Immediately Dangerous to Life or Health Concentrations (IDLH)
CAS number: 10102–43–9
NIOSH REL: 25 ppm (30 mg/m3) TWA
Current OSHA PEL: 25 ppm (30 mg/m3) TWA
1989 OSHA PEL: Same as current PEL
1993-1994 ACGIH TLV: 25 ppm (31 mg/m3) TWA
Description of substance: Colorless gas.
LEL: . . . Nonflammable Gas
Original (SCP) IDLH: 100 ppm
Basis for original (SCP) IDLH: No useful data on acute inhalation toxicity are available on which to base the IDLH for nitric oxide. The chosen IDLH, therefore, is based on the statement by Sax  that 100 to 150 ppm oxides of nitrogen are dangerous for short exposures of 30 to 60 minutes. The chosen IDLH seems reasonable because NIOSH  cited a rabbit 15-minute LC50 of 315 ppm for nitric oxide [Carson et al. 1962].
Short-term exposure guidelines: None developed
ACUTE TOXICITY DATA:
Lethal concentration data:
|Species||Reference||LC50 (ppm)||LCLo (ppm)||Time||Adjusted 0.5-hr|
|Carson et al. 1962|
Flury and Zernik 1931
Ivanov and Szubaev 1979
|249 ppm (0.79)|
1,850 ppm (0.74)
1,709 ppm (2.0)
|25 ppm |
Other animal data: Guinea pigs have survived an exposure at 175 ppm for an unstated period [Bodansky 1951].
Human data: It has been stated that exposures to oxides
of nitrogen between 100 and 150 ppm are dangerous for exposures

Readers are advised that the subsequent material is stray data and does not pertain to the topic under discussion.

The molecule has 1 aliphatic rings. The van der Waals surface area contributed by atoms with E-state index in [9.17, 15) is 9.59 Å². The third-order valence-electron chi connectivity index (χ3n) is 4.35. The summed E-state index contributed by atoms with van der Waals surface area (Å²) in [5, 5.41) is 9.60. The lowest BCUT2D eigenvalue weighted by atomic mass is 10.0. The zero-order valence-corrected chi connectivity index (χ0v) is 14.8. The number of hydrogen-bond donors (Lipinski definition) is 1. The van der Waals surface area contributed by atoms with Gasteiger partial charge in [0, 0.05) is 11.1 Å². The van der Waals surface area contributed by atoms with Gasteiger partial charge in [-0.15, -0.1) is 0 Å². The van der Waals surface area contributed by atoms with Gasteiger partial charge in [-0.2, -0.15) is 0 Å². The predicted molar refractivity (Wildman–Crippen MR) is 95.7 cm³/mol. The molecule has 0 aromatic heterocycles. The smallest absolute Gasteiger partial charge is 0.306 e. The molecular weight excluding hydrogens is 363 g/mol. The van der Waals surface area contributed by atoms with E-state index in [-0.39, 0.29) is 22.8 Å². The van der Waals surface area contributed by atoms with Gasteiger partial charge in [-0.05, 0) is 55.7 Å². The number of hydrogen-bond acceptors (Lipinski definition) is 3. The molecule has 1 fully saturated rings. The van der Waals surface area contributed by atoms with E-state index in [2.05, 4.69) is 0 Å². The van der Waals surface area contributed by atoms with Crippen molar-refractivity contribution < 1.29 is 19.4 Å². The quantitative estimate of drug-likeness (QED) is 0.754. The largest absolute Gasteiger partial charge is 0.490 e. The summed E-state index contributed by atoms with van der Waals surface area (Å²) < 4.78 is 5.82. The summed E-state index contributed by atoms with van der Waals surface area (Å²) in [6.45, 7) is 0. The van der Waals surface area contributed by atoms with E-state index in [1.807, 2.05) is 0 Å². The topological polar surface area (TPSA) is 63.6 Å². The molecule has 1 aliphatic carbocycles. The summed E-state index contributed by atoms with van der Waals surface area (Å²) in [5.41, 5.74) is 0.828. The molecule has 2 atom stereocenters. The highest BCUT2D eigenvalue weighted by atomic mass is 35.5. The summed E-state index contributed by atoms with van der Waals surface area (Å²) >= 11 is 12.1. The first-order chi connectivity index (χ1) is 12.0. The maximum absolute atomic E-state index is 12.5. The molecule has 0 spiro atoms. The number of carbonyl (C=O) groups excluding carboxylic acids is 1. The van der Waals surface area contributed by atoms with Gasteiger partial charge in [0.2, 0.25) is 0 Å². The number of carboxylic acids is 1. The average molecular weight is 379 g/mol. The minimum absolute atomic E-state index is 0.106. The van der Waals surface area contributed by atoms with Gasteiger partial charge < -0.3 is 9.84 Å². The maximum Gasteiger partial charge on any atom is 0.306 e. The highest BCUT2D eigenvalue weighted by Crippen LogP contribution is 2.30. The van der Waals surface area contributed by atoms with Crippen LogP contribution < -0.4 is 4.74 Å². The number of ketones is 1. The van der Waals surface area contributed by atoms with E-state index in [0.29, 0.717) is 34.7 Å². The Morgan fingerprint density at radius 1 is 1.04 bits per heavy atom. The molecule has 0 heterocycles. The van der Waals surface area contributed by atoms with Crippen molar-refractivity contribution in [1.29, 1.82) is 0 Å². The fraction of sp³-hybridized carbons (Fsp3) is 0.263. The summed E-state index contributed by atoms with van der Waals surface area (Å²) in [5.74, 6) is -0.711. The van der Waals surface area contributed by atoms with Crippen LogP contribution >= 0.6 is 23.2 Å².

of 30 to 60 minutes [Sax 1975].
|Revised IDLH: 100 ppm [Unchanged]
Basis for revised IDLH: Based on acute inhalation toxicity data in humans [Sax 1975], the original IDLH for nitric oxide (100 ppm) is not being revised at this time.
1. Bodansky O . Methemoglobinemia and methemoglobin-producing compounds. Pharmacol Rev 3:144-195.
2. Carson TR, Rosenholtz MS, Wilinski FT, Weeks MH . The responses of animals inhaling nitrogen dioxide for single, short-term exposures. Am Ind Hyg Assoc J 23:457-462.
3. Flury F, Zernik F . Schädliche gase dämpfe, nebel, rauch- und staubarten. Berlin, Germany: Verlag von Julius Springer, pp. 157-165 (in German).
4. Ivanov NG, Szubaev EN . About the limitation of the content of nitrogen dioxide in the air of the working zone. Toksikol Nov Prom Khim Vesh 15:53-58 (in Russian).
5. NIOSH . QX05250. Nitrogen monoxide. In: Registry of toxic effects of chemical substances, 1976 ed. Cincinnati, OH: U.S. Department of Health, Education, and Welfare, Public Health Service, Center for Disease Control, National Institute for Occupational Safety and Health, DHEW (NIOSH) Publication No. 76-191, p. 780.
6. Pflesser G . The significance of nitric oxide in poisoning by nitrous gases. Arch Exp Pathol Pharmakol 179:545-557 (in German).
7. Sax NI . Nitric oxide. In: Dangerous properties of industrial
materials. 4th ed. New York, NY: Van Nostrand Reinhold Company,
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